Think about it from the Apple example:

A number of iPhone users purchase a single Apple product which is subsidized by a carrier.   A  lot of those customers will move to Android for their next phone.  Not all of them, but a bunch.  A one time iPhone consumer will gross $600 in revenue for Apple: $200 from the customer and $400 from AT&T. Apple runs a 26% profit margin, so for a one time apple purchaser, Apple will pull $126 in total profits from that customer, then say goodbye.

Assuming that I continue on my current Apple purchasing trajectory, I would probably get a new laptop every three years, a new phone every two, and a new tablet device every few years (let’s say four).  I’ll hopefully be around for a few more product cycles, but just taking the next 20 years that’s about six laptops that we can  round to $2,000 each, ten phones at $600 each and five tablets at about $600.

Assuming that prices don’t rise for 20 years (woohoo!), and using a discount rate of 8% (good luck finding 8% returns anywhere), then my present value in profits to Apple is about $3,000.  

Laptop  $14,000
Phone  $6,000
Tablet  $3,000
Total Revenue  $23,000
Total Profit (26%)  $5,980
Discount Rate 8%
Present Value of me, in profits, to Apple  $2,942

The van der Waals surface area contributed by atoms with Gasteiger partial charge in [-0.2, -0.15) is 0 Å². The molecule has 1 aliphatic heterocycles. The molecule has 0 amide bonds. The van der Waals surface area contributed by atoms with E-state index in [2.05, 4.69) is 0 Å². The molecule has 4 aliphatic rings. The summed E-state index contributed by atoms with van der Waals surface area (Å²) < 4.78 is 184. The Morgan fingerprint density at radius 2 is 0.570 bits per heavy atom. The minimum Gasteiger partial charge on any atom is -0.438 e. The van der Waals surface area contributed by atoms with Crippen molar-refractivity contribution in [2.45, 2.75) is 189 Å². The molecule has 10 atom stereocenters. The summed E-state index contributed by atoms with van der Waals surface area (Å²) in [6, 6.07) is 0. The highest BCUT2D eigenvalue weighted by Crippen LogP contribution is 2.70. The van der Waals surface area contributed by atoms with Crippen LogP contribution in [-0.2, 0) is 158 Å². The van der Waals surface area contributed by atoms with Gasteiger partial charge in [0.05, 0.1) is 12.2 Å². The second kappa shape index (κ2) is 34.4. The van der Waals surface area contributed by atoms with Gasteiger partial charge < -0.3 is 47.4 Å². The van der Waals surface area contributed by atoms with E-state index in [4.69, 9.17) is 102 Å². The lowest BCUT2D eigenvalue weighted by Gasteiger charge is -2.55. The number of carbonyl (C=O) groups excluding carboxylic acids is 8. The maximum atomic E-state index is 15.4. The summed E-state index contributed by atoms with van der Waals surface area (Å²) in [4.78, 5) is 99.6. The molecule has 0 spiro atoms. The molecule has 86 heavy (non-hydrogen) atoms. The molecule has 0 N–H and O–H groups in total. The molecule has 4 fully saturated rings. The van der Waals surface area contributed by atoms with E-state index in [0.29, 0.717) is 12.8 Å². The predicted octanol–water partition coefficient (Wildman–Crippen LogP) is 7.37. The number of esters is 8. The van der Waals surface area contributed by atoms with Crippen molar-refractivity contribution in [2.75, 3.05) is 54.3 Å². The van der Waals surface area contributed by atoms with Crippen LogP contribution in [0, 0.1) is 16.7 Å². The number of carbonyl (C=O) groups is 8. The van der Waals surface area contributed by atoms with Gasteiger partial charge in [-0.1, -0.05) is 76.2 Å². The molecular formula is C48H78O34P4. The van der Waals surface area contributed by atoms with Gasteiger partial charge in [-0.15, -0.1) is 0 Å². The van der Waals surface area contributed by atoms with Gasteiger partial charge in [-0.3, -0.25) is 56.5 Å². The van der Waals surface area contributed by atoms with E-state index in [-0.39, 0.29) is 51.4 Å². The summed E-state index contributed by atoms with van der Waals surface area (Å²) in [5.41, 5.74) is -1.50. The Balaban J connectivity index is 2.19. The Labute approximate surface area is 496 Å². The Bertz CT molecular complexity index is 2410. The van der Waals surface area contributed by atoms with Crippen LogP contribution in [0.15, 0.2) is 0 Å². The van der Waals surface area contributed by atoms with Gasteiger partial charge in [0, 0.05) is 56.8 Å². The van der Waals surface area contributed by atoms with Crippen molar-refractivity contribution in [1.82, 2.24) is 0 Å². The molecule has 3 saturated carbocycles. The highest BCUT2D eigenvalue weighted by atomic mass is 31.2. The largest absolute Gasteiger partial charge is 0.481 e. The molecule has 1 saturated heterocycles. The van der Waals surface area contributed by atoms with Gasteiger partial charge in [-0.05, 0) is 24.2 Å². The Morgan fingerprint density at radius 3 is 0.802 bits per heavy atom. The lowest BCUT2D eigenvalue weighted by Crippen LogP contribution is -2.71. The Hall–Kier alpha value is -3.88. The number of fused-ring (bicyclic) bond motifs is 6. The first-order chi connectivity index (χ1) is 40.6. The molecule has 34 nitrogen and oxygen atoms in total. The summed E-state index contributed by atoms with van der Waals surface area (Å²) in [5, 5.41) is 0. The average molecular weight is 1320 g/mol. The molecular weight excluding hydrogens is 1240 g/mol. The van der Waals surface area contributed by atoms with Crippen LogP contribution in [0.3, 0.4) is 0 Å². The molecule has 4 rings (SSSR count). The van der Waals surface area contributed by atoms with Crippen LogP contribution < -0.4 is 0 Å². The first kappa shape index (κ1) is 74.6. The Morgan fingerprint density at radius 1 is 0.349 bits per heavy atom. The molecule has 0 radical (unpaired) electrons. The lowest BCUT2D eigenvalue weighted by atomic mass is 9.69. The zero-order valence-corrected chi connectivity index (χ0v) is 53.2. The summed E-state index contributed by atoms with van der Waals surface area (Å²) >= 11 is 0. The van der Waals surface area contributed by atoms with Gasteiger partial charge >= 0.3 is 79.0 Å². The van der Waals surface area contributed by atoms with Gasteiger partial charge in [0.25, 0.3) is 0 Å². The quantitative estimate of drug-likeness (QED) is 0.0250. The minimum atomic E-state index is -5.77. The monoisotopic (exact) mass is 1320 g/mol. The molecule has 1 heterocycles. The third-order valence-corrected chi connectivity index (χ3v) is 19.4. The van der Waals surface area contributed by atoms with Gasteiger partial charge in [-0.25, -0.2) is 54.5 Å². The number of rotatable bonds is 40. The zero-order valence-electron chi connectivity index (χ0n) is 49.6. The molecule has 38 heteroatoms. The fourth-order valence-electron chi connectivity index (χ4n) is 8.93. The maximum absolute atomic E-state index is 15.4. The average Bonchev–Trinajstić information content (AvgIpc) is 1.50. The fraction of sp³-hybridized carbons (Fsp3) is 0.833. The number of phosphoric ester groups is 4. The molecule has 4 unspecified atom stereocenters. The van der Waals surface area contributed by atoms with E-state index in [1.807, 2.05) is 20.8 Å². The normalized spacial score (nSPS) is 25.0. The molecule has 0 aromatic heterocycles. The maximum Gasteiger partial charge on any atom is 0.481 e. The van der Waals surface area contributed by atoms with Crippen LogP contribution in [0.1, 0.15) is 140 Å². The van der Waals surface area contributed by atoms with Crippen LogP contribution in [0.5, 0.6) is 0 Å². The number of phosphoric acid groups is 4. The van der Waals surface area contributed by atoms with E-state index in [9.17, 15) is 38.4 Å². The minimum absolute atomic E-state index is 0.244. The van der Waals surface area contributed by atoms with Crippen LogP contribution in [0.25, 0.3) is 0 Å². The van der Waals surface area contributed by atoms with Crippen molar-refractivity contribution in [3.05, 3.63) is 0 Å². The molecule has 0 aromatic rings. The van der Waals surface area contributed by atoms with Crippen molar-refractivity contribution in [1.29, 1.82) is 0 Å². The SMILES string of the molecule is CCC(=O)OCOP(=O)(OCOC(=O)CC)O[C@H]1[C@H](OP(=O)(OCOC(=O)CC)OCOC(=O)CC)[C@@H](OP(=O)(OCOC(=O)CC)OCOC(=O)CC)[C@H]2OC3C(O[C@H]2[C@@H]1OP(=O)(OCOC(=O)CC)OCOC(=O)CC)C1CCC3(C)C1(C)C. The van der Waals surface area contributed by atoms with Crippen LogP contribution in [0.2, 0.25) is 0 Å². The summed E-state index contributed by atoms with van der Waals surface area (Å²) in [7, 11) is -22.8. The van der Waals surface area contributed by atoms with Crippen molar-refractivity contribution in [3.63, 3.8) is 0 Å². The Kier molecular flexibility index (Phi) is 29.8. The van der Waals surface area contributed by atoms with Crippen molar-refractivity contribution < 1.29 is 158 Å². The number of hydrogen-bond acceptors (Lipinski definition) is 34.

I’m consistently perplexed as to why companies work so hard to treat everyone the same, especially when they have so much data to work with from existing customers’ purchase behaviors. I made this discount model in two minutes using excel.  Apple has all of this data and is the biggest tech company in the world, but doesn’t bother to do anything with it.

I unwrapped my first Android phone today. It wasn’t an effort to spite Apple, and the reality is that I’ll continue to purchase a bunch of Apple products. With that said, it’s surprising to me that Apple and lots of other companies don’t make better decisions with the ocean of data that they have on their customers.  I believe there are big opportunities for companies that leverage customer data in smart ways and learn to extract full lifetime value.